Pippa Elliott, MRCVS
    Veterinarian, Royal College of Veterinary Surgeons
    Dr. Elliott is wikiHow's in-house Veterinarian expert who specializes in Companion Animal Medicine in England. She registered with the Royal College of Veterinary Surgeons in 1987.
    Veterinarian, Royal College of Veterinary Surgeons
    Expert Answer
    Yes. Turtles and other reptiles are common carries of the salmonella bug. This means they can be infected but not ill, but a person who handles the turtle and doesn't wash their hands can become sick. It's important to observe scrupulous hygiene when you own a turtle, wash your hands after handling, and regularly disinfect the area around the tank, door handles, and any surfaces you might touch whilst handling the reptile.
  • Question
    Is it safe for my 10 year old child to pet a turtle?
    Pippa Elliott, MRCVS
    Veterinarian, Royal College of Veterinary Surgeons
    Dr. Elliott is wikiHow's in-house Veterinarian expert who specializes in Companion Animal Medicine in England. She registered with the Royal College of Veterinary Surgeons in 1987.
    Veterinarian, Royal College of Veterinary Surgeons
    Expert Answer
    The FDA advise that turtles are common carriers of salmonella. Infection with the latter can be serious, especially in children, the elderly or those with a weak immune system. It is essential that any child is supervised with a turtle and be vigilant for the child putting a finger in their mouth, or even touching their hair (as the salmonella could be transferred to hair which the child then sucks.) If you want to be totally safe then a 10-year old should not pet a turtle, but at the very least ensure they wash their hands afterwards and don't put anything in their mouth.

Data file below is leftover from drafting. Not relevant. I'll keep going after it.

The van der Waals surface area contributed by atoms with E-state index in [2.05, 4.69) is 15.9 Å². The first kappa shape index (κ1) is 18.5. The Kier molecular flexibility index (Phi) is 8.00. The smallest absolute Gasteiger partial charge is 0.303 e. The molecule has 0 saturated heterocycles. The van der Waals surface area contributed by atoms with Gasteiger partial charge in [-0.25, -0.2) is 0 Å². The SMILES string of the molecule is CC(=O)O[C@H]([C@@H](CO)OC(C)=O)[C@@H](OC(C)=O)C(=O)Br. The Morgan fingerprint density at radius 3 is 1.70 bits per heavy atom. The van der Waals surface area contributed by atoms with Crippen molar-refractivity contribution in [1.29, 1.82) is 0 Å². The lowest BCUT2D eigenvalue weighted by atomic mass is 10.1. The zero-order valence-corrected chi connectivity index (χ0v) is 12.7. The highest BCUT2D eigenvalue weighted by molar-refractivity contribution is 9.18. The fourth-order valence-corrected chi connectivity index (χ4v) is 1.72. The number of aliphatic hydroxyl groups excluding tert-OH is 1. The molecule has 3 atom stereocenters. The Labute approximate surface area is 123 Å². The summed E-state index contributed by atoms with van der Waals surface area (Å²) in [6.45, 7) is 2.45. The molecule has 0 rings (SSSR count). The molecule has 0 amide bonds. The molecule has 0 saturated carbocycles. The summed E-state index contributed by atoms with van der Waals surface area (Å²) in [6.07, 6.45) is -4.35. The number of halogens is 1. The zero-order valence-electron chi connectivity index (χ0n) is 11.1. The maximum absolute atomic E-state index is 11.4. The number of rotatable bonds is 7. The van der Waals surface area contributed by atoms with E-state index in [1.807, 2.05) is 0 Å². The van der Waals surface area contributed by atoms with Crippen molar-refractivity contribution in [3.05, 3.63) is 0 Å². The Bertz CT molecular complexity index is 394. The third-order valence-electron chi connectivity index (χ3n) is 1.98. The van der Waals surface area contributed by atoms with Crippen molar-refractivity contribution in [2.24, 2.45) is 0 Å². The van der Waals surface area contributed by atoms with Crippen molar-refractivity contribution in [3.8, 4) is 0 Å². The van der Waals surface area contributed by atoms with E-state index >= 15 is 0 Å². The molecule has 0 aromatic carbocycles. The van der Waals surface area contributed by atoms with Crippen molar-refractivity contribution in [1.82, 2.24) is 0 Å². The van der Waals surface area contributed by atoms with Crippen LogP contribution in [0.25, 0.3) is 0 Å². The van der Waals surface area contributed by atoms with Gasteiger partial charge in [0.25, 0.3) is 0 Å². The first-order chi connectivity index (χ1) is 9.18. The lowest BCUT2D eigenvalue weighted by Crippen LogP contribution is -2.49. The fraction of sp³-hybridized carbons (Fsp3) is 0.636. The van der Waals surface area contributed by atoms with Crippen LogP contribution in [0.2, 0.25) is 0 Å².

• Question
    Can a turtle recognize you?
    wikiHow Staff Editor
    Staff Answer
    While turtles won't recognize a person as quickly as a dog will, over time, turtles actually will learn to recognize their owners, either by sight or sound. In some cases, turtles may even come when called!
  • Question
    What does a turtle like to do?
    wikiHow Staff Editor
    Staff Answer